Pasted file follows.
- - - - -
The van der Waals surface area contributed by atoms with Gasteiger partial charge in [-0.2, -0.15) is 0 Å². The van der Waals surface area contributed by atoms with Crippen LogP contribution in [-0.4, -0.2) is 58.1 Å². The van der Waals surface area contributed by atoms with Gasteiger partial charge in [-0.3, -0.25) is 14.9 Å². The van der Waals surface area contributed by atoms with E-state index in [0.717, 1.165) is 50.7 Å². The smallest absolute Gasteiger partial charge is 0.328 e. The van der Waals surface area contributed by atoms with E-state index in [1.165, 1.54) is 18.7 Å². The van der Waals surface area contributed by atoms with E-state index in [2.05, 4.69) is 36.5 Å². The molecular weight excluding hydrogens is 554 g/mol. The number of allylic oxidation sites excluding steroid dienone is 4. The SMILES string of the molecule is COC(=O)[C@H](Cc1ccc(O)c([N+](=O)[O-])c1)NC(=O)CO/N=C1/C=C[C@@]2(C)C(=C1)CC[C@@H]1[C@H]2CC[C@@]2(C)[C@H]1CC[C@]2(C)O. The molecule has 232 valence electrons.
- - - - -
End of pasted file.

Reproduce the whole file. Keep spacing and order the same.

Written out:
The van der Waals surface area contributed by atoms with Gasteiger partial charge in [-0.2, -0.15) is 0 Å². The van der Waals surface area contributed by atoms with Crippen LogP contribution in [-0.4, -0.2) is 58.1 Å². The van der Waals surface area contributed by atoms with Gasteiger partial charge in [-0.3, -0.25) is 14.9 Å². The van der Waals surface area contributed by atoms with E-state index in [0.717, 1.165) is 50.7 Å². The smallest absolute Gasteiger partial charge is 0.328 e. The van der Waals surface area contributed by atoms with E-state index in [1.165, 1.54) is 18.7 Å². The van der Waals surface area contributed by atoms with E-state index in [2.05, 4.69) is 36.5 Å². The molecular weight excluding hydrogens is 554 g/mol. The number of allylic oxidation sites excluding steroid dienone is 4. The SMILES string of the molecule is COC(=O)[C@H](Cc1ccc(O)c([N+](=O)[O-])c1)NC(=O)CO/N=C1/C=C[C@@]2(C)C(=C1)CC[C@@H]1[C@H]2CC[C@@]2(C)[C@H]1CC[C@]2(C)O. The molecule has 232 valence electrons.